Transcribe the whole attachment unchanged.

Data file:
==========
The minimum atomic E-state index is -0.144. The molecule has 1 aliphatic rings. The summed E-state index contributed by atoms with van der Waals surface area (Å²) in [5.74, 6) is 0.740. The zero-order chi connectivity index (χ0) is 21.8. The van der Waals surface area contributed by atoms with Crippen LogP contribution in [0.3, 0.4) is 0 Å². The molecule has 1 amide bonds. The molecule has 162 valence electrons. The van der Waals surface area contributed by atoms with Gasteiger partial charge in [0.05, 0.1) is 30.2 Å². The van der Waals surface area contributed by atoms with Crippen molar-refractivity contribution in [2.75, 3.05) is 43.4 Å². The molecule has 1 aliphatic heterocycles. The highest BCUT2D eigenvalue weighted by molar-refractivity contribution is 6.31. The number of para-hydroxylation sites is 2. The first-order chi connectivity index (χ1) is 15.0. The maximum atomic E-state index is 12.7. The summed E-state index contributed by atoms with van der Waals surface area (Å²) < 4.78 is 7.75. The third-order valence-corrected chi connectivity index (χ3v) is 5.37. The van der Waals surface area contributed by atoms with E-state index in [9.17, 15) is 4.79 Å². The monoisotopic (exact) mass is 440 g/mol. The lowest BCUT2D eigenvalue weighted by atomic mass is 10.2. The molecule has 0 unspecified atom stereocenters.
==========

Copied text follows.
The minimum atomic E-state index is -0.144. The molecule has 1 aliphatic rings. The summed E-state index contributed by atoms with van der Waals surface area (Å²) in [5.74, 6) is 0.740. The zero-order chi connectivity index (χ0) is 21.8. The van der Waals surface area contributed by atoms with Crippen LogP contribution in [0.3, 0.4) is 0 Å². The molecule has 1 amide bonds. The molecule has 162 valence electrons. The van der Waals surface area contributed by atoms with Gasteiger partial charge in [0.05, 0.1) is 30.2 Å². The van der Waals surface area contributed by atoms with Crippen molar-refractivity contribution in [2.75, 3.05) is 43.4 Å². The molecule has 1 aliphatic heterocycles. The highest BCUT2D eigenvalue weighted by molar-refractivity contribution is 6.31. The number of para-hydroxylation sites is 2. The first-order chi connectivity index (χ1) is 15.0. The maximum atomic E-state index is 12.7. The summed E-state index contributed by atoms with van der Waals surface area (Å²) < 4.78 is 7.75. The third-order valence-corrected chi connectivity index (χ3v) is 5.37. The van der Waals surface area contributed by atoms with E-state index in [9.17, 15) is 4.79 Å². The monoisotopic (exact) mass is 440 g/mol. The lowest BCUT2D eigenvalue weighted by atomic mass is 10.2. The molecule has 0 unspecified atom stereocenters.